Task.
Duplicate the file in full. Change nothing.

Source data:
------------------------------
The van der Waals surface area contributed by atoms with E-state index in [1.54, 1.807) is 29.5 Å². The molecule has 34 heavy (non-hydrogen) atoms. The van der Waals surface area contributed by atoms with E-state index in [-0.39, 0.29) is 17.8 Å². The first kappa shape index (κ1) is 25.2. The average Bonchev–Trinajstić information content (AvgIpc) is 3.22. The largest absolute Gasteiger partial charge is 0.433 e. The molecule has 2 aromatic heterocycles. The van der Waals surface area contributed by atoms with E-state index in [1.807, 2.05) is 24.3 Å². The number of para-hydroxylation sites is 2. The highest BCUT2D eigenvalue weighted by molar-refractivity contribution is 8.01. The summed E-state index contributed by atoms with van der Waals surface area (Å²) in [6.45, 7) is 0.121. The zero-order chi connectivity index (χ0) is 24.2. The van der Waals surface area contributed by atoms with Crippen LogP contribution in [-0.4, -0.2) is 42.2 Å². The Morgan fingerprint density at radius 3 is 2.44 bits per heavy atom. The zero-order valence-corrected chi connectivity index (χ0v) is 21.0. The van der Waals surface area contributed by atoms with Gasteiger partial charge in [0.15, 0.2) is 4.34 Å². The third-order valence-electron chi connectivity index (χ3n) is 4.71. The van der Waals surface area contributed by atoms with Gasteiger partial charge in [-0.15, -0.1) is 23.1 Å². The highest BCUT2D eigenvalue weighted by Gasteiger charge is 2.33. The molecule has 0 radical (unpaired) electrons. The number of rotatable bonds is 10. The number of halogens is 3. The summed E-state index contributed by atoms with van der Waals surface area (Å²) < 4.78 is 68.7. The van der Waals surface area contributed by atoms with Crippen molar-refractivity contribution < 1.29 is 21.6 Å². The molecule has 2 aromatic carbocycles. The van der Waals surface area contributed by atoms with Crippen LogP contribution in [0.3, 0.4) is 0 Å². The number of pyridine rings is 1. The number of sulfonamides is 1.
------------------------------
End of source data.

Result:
The van der Waals surface area contributed by atoms with E-state index in [1.54, 1.807) is 29.5 Å². The molecule has 34 heavy (non-hydrogen) atoms. The van der Waals surface area contributed by atoms with E-state index in [-0.39, 0.29) is 17.8 Å². The first kappa shape index (κ1) is 25.2. The average Bonchev–Trinajstić information content (AvgIpc) is 3.22. The largest absolute Gasteiger partial charge is 0.433 e. The molecule has 2 aromatic heterocycles. The van der Waals surface area contributed by atoms with E-state index in [1.807, 2.05) is 24.3 Å². The number of para-hydroxylation sites is 2. The highest BCUT2D eigenvalue weighted by molar-refractivity contribution is 8.01. The summed E-state index contributed by atoms with van der Waals surface area (Å²) in [6.45, 7) is 0.121. The zero-order chi connectivity index (χ0) is 24.2. The van der Waals surface area contributed by atoms with Crippen LogP contribution in [-0.4, -0.2) is 42.2 Å². The Morgan fingerprint density at radius 3 is 2.44 bits per heavy atom. The zero-order valence-corrected chi connectivity index (χ0v) is 21.0. The van der Waals surface area contributed by atoms with Gasteiger partial charge in [0.15, 0.2) is 4.34 Å². The third-order valence-electron chi connectivity index (χ3n) is 4.71. The van der Waals surface area contributed by atoms with Gasteiger partial charge in [-0.15, -0.1) is 23.1 Å². The highest BCUT2D eigenvalue weighted by Gasteiger charge is 2.33. The molecule has 0 radical (unpaired) electrons. The number of rotatable bonds is 10. The number of halogens is 3. The summed E-state index contributed by atoms with van der Waals surface area (Å²) < 4.78 is 68.7. The van der Waals surface area contributed by atoms with Crippen molar-refractivity contribution < 1.29 is 21.6 Å². The molecule has 2 aromatic carbocycles. The van der Waals surface area contributed by atoms with Crippen LogP contribution in [0.3, 0.4) is 0 Å². The number of pyridine rings is 1. The number of sulfonamides is 1.